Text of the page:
3. Traveling across the desert for the Jaredites, (as it did later for Lehi), required camels, which were indigenous to Mesopotamia, dating back several thousand years, certainly to the time of the Tower of Babel. In fact, throughout Mesopotamia history the camel was involved in warfare—the Arabian king Gindibu had an army of 1000 camel riders. The camel did not reach Egypt until king Cambyses introduced them from Persia (Iran) in 530-522 B.C.
Camels have been used for transporting troops as well as assault troops fighting while mounted, both anciently and even today
    Tents were made of camel hair, the milk was a staple in many Arabic countries, salty camel meat was considered a delicacy in many regions, transportation and trade were dependent upon the camel throughout the Mesopotamia and Arabian Peninsula from antiquity.
    It seems obvious that when the Jaredites left Babylon, they traveled by camel. Such animals are gregarious and well adapted to their environment in the desert. They can carry heavy cargoes, stand sand storms and large temperature differences, and can even swim when they encounter water. They can travel a hundred miles without water, resist 17 days without drinking under a scorching heat, losing one third their body weight without being affected. In fact, if they can find food, they can go up to ten months without water. No better animal exists for crossing a wilderness or desert.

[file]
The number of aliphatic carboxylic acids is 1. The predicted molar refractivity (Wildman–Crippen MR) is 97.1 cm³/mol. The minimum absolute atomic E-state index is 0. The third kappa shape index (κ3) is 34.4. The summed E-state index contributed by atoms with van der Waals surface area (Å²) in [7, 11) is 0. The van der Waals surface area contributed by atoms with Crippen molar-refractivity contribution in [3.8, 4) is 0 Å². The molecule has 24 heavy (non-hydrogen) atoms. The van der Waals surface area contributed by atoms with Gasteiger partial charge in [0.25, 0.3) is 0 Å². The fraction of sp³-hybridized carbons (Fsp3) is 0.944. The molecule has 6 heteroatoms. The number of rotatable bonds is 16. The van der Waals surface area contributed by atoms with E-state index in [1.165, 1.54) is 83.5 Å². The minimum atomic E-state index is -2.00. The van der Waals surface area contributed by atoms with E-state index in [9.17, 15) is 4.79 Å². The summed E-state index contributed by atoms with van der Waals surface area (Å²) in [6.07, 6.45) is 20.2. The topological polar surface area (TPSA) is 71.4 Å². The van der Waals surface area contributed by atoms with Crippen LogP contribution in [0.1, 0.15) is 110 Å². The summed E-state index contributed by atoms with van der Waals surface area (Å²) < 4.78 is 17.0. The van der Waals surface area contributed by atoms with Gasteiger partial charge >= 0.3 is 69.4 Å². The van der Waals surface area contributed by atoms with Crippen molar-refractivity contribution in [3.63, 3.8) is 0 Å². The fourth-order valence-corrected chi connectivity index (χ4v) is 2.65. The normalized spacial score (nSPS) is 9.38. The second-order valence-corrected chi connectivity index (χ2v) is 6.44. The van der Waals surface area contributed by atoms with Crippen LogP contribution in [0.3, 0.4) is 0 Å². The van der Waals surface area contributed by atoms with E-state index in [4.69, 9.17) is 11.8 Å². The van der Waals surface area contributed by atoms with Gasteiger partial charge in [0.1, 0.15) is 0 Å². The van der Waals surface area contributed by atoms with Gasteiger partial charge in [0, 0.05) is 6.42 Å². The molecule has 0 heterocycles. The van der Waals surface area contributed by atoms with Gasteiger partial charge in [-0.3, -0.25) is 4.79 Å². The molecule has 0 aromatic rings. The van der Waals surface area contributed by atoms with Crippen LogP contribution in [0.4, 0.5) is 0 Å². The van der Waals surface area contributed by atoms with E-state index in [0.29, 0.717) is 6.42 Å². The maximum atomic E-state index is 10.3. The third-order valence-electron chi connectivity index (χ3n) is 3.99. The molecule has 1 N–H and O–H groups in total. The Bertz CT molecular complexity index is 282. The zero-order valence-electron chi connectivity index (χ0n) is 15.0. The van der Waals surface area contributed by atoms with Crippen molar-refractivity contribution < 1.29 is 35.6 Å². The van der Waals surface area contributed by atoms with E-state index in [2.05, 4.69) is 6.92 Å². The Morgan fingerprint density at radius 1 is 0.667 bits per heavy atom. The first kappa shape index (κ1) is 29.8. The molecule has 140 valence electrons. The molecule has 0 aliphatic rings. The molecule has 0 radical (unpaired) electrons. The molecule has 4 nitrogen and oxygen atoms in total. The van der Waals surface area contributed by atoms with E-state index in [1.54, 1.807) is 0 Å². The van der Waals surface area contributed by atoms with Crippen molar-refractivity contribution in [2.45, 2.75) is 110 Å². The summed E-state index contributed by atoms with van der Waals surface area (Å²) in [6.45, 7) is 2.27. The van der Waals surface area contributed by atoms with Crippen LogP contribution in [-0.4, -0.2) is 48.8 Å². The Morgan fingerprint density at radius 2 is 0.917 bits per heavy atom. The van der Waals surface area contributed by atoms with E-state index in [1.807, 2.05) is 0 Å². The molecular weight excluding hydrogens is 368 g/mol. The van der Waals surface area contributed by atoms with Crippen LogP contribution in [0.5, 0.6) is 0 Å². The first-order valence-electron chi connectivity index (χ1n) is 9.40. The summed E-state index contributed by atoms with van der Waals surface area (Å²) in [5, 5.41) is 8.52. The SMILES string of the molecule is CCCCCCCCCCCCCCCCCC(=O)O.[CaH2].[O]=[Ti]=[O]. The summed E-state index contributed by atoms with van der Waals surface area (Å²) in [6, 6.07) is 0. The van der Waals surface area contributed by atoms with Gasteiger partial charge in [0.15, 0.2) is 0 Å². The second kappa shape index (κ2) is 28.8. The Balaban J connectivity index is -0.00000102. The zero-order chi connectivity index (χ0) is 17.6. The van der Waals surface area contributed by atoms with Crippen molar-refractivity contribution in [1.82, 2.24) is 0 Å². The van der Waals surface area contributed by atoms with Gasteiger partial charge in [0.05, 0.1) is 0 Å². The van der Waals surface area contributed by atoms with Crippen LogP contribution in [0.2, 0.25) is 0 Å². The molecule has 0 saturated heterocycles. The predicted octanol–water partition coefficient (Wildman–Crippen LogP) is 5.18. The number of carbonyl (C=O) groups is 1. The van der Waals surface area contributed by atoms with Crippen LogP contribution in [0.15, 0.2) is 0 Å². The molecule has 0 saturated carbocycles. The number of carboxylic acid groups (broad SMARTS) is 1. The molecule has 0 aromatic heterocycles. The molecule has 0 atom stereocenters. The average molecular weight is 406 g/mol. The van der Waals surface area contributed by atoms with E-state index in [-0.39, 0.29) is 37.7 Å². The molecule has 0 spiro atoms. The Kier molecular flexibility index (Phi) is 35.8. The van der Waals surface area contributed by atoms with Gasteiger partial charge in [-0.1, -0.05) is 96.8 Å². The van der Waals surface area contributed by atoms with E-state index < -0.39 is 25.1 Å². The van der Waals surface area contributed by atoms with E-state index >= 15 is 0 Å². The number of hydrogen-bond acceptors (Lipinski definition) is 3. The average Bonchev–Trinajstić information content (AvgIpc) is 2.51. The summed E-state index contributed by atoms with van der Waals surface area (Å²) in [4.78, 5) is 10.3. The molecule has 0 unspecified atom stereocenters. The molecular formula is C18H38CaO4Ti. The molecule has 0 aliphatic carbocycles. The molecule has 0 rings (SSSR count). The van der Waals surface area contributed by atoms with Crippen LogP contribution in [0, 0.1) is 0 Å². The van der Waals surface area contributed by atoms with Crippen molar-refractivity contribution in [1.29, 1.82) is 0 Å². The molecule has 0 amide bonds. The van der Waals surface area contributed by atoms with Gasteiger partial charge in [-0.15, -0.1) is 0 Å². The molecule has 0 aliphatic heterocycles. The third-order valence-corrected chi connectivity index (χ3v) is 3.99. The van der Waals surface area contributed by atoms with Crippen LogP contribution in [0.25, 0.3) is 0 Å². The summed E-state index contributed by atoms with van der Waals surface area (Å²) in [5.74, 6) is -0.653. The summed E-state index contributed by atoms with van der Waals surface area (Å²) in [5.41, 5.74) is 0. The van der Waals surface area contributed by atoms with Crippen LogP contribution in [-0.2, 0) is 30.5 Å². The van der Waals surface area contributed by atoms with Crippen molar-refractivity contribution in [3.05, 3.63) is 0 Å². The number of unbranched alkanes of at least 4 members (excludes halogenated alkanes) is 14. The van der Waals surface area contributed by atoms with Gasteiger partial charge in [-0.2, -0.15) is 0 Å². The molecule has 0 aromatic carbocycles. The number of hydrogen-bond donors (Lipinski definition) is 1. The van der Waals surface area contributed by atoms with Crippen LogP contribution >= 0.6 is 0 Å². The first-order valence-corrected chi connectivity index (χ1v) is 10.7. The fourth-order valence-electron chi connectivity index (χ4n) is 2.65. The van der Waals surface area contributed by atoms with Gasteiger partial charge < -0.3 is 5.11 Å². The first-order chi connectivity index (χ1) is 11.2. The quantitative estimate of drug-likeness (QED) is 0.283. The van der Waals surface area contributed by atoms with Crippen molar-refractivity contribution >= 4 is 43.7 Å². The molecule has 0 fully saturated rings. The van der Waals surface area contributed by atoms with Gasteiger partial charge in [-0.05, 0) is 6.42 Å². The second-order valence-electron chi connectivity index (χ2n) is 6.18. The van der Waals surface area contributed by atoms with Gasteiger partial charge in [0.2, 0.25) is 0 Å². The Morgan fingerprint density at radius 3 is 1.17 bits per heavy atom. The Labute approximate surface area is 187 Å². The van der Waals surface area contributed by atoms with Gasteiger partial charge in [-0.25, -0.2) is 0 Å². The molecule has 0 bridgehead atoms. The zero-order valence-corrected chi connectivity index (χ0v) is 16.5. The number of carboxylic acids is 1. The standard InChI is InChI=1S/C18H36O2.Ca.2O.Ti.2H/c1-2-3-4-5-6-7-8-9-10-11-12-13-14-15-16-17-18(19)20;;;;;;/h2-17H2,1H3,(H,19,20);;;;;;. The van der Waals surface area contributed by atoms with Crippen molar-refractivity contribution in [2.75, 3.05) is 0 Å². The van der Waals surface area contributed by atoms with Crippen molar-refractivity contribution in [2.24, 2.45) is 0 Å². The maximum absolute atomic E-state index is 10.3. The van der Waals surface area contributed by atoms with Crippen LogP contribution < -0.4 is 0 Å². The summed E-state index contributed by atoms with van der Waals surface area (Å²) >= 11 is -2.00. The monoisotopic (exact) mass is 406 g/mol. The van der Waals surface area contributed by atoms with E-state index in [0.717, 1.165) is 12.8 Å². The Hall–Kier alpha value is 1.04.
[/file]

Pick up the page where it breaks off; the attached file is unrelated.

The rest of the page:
As for survival without man, camels are hardy and resilient. The thick coat maintains an insulating layer, and it also reflects sunlight and insulates them from the intense heat that radiates from hot desert sand. Their long legs keep them further from the hot ground, and their ability to fluctuate body temperature and the efficiency of their sweating allows them to preserve about five liters of water a day.